Monday, April 21, 2014

What's in a Word?

By Expert - Jeff Butterworth 


Jeff Butterworth, chief spa and wellness officer at Lux Resorts, asks what the sometimes overused term wellness really means and what the industry can do to deliver on it.

As an industry, we use the term "wellness" to define ourselves, with events such as the Professional Spa & Wellness Convention and the Global Spa & Wellness Summit being testament to this fact. Are we, however, in fact associating ourselves with a word that has no substance or worse, painting ourselves as something we’re not?

In the past few years, wellness has gone mainstream. When I first stared out in the industry over 20 years ago, wellness was a fringe topic. Now it’s fully entrenched in the mainstream, with companies such as General Motors, NestlĂ©, Google and even Coca-Cola defining themselves as wellness brands. Should we as an industry be associating ourselves with these and similar corporations?

The answer is yes. Despite its long history, spa is still relatively new to many people and the modern-day spa experience is quite different to its roots. Today it’s considered more of a pampering indulgence than the essential health care solution it was once seen as. In a way, the spa industry is now borrowing from the brand equity that the term wellness has acquired.

Authentic experiences
The question we need to ask ourselves is if we are true to the real meaning of wellness. Sure, Coca-Cola and NestlĂ© are using the word to try and reposition their brands, but in the spa world, we like to think of ourselves as honest and authentic. My advice to our industry is that we need to live up to the real meaning of wellness and not dilute our brand positioning by offering pseudo wellness experiences simply to ride the wave of popularity. Wellness is a holistic concept; it’s about providing a space for people to feel well through education, nutrition, treatments and lifestyle changes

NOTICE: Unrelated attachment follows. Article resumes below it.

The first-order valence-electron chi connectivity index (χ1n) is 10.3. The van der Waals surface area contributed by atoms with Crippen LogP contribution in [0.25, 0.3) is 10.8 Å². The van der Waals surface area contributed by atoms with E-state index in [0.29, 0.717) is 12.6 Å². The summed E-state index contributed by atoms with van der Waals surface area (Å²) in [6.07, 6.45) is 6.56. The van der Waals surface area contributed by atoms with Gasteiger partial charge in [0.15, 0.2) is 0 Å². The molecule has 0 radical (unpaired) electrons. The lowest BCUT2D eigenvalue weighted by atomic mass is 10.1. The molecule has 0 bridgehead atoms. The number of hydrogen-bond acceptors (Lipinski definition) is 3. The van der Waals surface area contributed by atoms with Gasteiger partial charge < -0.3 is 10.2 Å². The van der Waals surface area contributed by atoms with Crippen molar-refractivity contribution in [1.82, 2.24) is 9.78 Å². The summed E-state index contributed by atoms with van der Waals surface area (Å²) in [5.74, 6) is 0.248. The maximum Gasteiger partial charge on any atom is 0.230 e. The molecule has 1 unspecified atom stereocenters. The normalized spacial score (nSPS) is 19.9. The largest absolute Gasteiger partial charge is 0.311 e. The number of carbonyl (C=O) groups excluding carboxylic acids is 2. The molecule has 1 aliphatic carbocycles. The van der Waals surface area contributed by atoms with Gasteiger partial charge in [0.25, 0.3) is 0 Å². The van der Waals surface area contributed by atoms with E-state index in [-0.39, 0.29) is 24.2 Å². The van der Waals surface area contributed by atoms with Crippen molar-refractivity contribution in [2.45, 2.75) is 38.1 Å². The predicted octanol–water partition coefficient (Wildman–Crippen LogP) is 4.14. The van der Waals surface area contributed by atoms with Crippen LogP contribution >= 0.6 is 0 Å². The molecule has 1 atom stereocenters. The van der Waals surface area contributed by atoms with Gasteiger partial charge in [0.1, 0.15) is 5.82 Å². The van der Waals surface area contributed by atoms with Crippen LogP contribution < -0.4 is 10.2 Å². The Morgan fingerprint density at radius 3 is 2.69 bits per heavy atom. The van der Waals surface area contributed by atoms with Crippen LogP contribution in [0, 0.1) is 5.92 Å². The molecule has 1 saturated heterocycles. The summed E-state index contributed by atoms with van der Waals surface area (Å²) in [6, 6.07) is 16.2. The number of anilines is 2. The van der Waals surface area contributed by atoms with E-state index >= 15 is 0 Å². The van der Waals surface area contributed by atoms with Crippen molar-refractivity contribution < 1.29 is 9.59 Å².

Spas certainly have a role to play in this space, but we must be authentic in our offering. The word wellness has become so popular that there are some resorts and spas that seem to simply add it on for the sake of it, because it sells, rather than because they have really integrated wellbeing into what they provide. This is a danger for our industry, because if we are serious about positioning ourselves in the wellness arena, we must walk the talk.

I cringe when I hear the term services used to describe treatments and therapists being referred to as service providers. It’s not a car wash. One problem for the industry is that most of our team members come from a beauty background, which means they don’t necessarily have the training or skill set needed to create a genuine wellness experience. An experience that goes beyond just pampering and leads to a positive change for the client.

The wellness future
At Lux Resorts we have made a conscious decision to deliver a full wellness experience, through yoga and fitness programmes, healthy cuisine and holistic spa treatments. This month we’re also introducing a traditional Chinese medicine treatment known as Zhengliao, a healing practice that blurs the lines between a spa and a clinical treatment. None of this is difficult, or beyond the scope of most hotel groups to introduce. Most resorts have yoga instructors, gyms, spas and a healthy menu hidden away somewhere. They just don’t connect these different experiences for their guests, which is the critical element.

Spas are the perfect space for holistic treatments such as traditional Chinese medicine, nature cure rituals and Reiki and this wellness path is the future of our industry. It’s critical that we move in this direction, otherwise spa will become positioned alongside General Motors and Starbucks as sugary wellness. We need to start bringing in more holistic therapists and practitioners to develop treatment offerings that work in the spa environment and include elements such as yoga, meditation and nutrition in our offering to a greater extent.

These more peripheral services often don’t generate revenue directly. Over a longer period of time they do, however, produce higher overall spa spend, increased brand loyalty and provide excellent PR exposure. And, most importantly, they position our industry to develop and grow in accordance with the wellness concept over the next few decades.

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Article contributed from Professional Spa and Wellness Magazine

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